The first site we saw as we entered the city of Lisboa made us a bit homesick. There is a replica of San Francisco’s very own Golden Gate Bridge (by the same designer). As we drove from the train station to the wonderful Hotel As Janelas Verdes in the Barrio Alto we were immediately absorbed into the energy of this historical city. Sadly, it is here you see and feel the impact of the economy. There are many empty buildings and the most graffiti I have ever seen. It seems the locals are aware of the issues but accept them as part of the day-to day life of living in this vibrant place. They are working hard to bring it all back and I believe they will. Our wonderful tour guide Pedro took us on an amazing tour of the city that included places that only locals get to see. We had our share of delicious bites and the signature custard tarts found on almost every street corner.
What I loved most about Lisboa was the crazy night life of the city. Everyone loves everyone–gay and straight bars line the streets of trendy areas of the Alfama and Chiado and each night it becomes the biggest street party I have ever seen. The warmth and welcome that you feel here is unlike anything I have ever encountered. I admit I stayed out way too late on several nights but I wanted to soak it all in. I also loved the international style of food: We had dinner one night at an amazing Italian neighborhood spot, Come Prima, which I would highly recommend. It was a nice break from sardines!
On our last day we did a quick trip to Sintra, which is a lush mountain town and the former summer residence of the Kings of Portugal. It’s a simple train ride and worth the visit if you have time. For our last night, we had a memorable meal at the legendary Solar Dos Presuntos thanks to a recommendation from our new Portuguese pals Aurora and Manuel. Truly this was the grand finale to a lovely trip with my very special friends. We were also toasting the end of our 10th trip together!
So there you have it. Now I am back in the full swing of things! What a fall we have planned for you—it’s a season full of flavor, big openings, hot events and so much more—I can hardly contain my excitement.
September 08, 2014
Life goes on as usual at the MGM Grand Hotel & Resort in Las Vegas—with its vast array of gambling, entertainment and dining options—but a progressive health-and-wellness program is continuing to become a more vital part of the scene.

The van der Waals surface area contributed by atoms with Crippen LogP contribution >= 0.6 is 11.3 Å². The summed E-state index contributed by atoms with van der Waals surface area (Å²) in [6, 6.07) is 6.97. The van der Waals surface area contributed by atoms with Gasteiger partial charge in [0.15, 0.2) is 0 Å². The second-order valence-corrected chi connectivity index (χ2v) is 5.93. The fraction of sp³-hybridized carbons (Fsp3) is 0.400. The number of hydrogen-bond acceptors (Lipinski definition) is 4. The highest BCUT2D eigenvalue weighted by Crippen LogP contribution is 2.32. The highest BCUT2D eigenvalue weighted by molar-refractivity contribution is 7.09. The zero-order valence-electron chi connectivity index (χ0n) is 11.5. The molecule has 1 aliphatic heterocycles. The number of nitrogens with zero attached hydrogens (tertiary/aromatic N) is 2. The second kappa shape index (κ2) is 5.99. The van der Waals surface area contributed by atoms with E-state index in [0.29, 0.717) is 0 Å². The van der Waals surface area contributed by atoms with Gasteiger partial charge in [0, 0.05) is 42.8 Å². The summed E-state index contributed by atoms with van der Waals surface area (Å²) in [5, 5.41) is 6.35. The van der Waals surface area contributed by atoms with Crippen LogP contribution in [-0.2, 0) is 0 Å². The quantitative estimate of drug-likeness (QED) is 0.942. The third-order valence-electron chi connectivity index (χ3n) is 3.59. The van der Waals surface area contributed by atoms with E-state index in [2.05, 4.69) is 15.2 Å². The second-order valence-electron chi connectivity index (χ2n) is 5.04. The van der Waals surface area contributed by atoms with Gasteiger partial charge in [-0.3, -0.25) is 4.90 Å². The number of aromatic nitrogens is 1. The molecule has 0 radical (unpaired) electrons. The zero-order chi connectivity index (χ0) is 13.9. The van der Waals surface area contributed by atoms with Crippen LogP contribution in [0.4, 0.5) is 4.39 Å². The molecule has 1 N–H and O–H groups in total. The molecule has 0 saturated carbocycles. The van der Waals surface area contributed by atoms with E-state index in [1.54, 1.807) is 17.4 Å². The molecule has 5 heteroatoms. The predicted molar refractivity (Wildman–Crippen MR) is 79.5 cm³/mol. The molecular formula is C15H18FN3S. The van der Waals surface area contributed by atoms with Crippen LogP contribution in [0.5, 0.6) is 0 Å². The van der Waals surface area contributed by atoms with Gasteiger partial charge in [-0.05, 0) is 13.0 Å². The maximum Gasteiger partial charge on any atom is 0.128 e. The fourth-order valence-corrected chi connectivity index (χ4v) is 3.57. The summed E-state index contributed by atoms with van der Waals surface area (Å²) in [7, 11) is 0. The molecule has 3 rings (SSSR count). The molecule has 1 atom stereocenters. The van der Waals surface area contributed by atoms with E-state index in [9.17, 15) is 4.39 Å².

In 2012, MGM Grand partnered with Delos, a company that focuses on nurturing and promoting health and well-being in indoor environments, to transform 42 hotel rooms on the 14th floor into Stay Well Rooms, which contain a multitude of health-and-wellness features.
The rooms have been popular among meeting groups and other guests, so early this year Delos and MGM converted the additional 129 rooms on the 14th floor into Stay Well Rooms. And on Aug. 18, the collaborators took another major step by unveiling Stay Well Meetings, consisting of dozens of healthy features including an advanced air purification system, circadian lighting, hypoallergenic cleaning products, ergonomic elements, a hydration station, aromatherapy and healthy menu options.
September 04, 2014
A casual afternoon stroll down any street in Miami’s Little Havana neighborhood can elicit a number of cultural peculiarities straight from Cuba: Old men in guayabera shirts playing dominos, the rhythmic beats of son or samba emanating from a radio, and, of course, lines of people waiting to pick up a warm cafecito, or Cuban coffee, to help them finish the day. Embracing this touch of Little Havana, The EPIC hotel in downtown Miami is now offering cafecitos for guests to enjoy on a daily basis.
“In Miami, everyday around 3 p.m., things tend to stop and everybody goes for coffee for whatever reason,” says Eric Jellson, area director of sales and marketing at EPIC. “They [cafecitos] are an extraordinarily popular drink in Miami because of the city’s Cuban population and Latin base, and our coffee promotion allows us capture that culture. It allows us to do something for our guests, share the flavor of our local Latin community, and do it for free.”
The drink consists of a special, super concentrated type of coffee with sugar froth on top. The taste is brisk, and the caffeine is enough to arouse even the sleepiest consumer. That is why it is served in small cups, almost like an espresso shot. Cafecitos are typically paired with pastelitos (Cuban pastries) or Cuban toast (bread lathered in butter) in the morning, or brochetas (kabobs) in the afternoon or evening, making them a perfect drink any time of the day. (Just don’t drink one before bed if you plan on sleeping!)